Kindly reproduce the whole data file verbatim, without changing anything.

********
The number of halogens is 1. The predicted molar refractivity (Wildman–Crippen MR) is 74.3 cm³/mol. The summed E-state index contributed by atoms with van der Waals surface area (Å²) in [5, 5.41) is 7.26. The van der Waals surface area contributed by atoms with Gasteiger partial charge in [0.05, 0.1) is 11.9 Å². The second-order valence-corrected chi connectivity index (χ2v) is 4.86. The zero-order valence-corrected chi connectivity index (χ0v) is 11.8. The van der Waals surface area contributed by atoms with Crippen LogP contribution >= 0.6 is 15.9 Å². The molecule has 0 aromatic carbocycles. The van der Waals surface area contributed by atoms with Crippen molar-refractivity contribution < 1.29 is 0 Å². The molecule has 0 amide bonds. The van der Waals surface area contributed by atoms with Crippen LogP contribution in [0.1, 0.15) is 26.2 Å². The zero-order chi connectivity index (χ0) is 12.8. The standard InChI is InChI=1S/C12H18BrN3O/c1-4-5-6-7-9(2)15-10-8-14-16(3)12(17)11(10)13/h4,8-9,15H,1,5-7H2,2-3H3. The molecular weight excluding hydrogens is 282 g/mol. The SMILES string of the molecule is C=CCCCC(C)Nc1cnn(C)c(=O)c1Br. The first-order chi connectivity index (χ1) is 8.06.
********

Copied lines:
The number of halogens is 1. The predicted molar refractivity (Wildman–Crippen MR) is 74.3 cm³/mol. The summed E-state index contributed by atoms with van der Waals surface area (Å²) in [5, 5.41) is 7.26. The van der Waals surface area contributed by atoms with Gasteiger partial charge in [0.05, 0.1) is 11.9 Å². The second-order valence-corrected chi connectivity index (χ2v) is 4.86. The zero-order valence-corrected chi connectivity index (χ0v) is 11.8. The van der Waals surface area contributed by atoms with Crippen LogP contribution >= 0.6 is 15.9 Å². The molecule has 0 aromatic carbocycles. The van der Waals surface area contributed by atoms with Crippen molar-refractivity contribution < 1.29 is 0 Å². The molecule has 0 amide bonds. The van der Waals surface area contributed by atoms with Crippen LogP contribution in [0.1, 0.15) is 26.2 Å². The zero-order chi connectivity index (χ0) is 12.8. The standard InChI is InChI=1S/C12H18BrN3O/c1-4-5-6-7-9(2)15-10-8-14-16(3)12(17)11(10)13/h4,8-9,15H,1,5-7H2,2-3H3. The molecular weight excluding hydrogens is 282 g/mol. The SMILES string of the molecule is C=CCCCC(C)Nc1cnn(C)c(=O)c1Br. The first-order chi connectivity index (χ1) is 8.06.